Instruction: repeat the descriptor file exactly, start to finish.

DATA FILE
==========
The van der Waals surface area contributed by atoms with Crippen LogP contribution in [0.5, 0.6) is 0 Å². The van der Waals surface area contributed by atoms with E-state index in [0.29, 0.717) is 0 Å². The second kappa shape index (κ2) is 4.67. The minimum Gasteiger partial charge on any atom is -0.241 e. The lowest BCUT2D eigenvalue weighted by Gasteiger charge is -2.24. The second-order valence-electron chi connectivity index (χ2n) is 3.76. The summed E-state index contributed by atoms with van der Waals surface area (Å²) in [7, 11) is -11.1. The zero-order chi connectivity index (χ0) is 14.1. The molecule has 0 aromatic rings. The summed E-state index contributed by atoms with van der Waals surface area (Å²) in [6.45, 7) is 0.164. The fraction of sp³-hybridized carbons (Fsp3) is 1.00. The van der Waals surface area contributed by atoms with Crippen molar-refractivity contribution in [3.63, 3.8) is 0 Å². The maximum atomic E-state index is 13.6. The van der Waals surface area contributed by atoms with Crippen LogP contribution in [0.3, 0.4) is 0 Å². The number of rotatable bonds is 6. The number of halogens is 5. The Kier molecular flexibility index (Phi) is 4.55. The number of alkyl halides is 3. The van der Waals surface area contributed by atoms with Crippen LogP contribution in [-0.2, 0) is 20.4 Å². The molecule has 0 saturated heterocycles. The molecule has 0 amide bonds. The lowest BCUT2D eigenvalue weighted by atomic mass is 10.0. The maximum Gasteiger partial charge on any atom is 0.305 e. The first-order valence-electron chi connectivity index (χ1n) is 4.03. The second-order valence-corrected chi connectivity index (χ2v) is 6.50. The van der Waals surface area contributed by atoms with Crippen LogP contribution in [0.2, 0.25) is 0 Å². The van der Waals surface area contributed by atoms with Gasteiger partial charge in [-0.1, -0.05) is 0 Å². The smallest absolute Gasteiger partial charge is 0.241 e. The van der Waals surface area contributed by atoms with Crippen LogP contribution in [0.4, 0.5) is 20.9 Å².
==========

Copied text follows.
The van der Waals surface area contributed by atoms with Crippen LogP contribution in [0.5, 0.6) is 0 Å². The van der Waals surface area contributed by atoms with E-state index in [0.29, 0.717) is 0 Å². The second kappa shape index (κ2) is 4.67. The minimum Gasteiger partial charge on any atom is -0.241 e. The lowest BCUT2D eigenvalue weighted by Gasteiger charge is -2.24. The second-order valence-electron chi connectivity index (χ2n) is 3.76. The summed E-state index contributed by atoms with van der Waals surface area (Å²) in [7, 11) is -11.1. The zero-order chi connectivity index (χ0) is 14.1. The molecule has 0 aromatic rings. The summed E-state index contributed by atoms with van der Waals surface area (Å²) in [6.45, 7) is 0.164. The fraction of sp³-hybridized carbons (Fsp3) is 1.00. The van der Waals surface area contributed by atoms with Crippen molar-refractivity contribution in [3.63, 3.8) is 0 Å². The maximum atomic E-state index is 13.6. The van der Waals surface area contributed by atoms with Crippen LogP contribution in [0.3, 0.4) is 0 Å². The number of rotatable bonds is 6. The number of halogens is 5. The Kier molecular flexibility index (Phi) is 4.55. The number of alkyl halides is 3. The van der Waals surface area contributed by atoms with Crippen LogP contribution in [-0.2, 0) is 20.4 Å². The molecule has 0 saturated heterocycles. The molecule has 0 amide bonds. The lowest BCUT2D eigenvalue weighted by atomic mass is 10.0. The maximum Gasteiger partial charge on any atom is 0.305 e. The first-order valence-electron chi connectivity index (χ1n) is 4.03. The second-order valence-corrected chi connectivity index (χ2v) is 6.50. The van der Waals surface area contributed by atoms with Crippen LogP contribution in [0.2, 0.25) is 0 Å². The van der Waals surface area contributed by atoms with Gasteiger partial charge in [-0.1, -0.05) is 0 Å². The smallest absolute Gasteiger partial charge is 0.241 e. The van der Waals surface area contributed by atoms with Crippen LogP contribution in [0.4, 0.5) is 20.9 Å².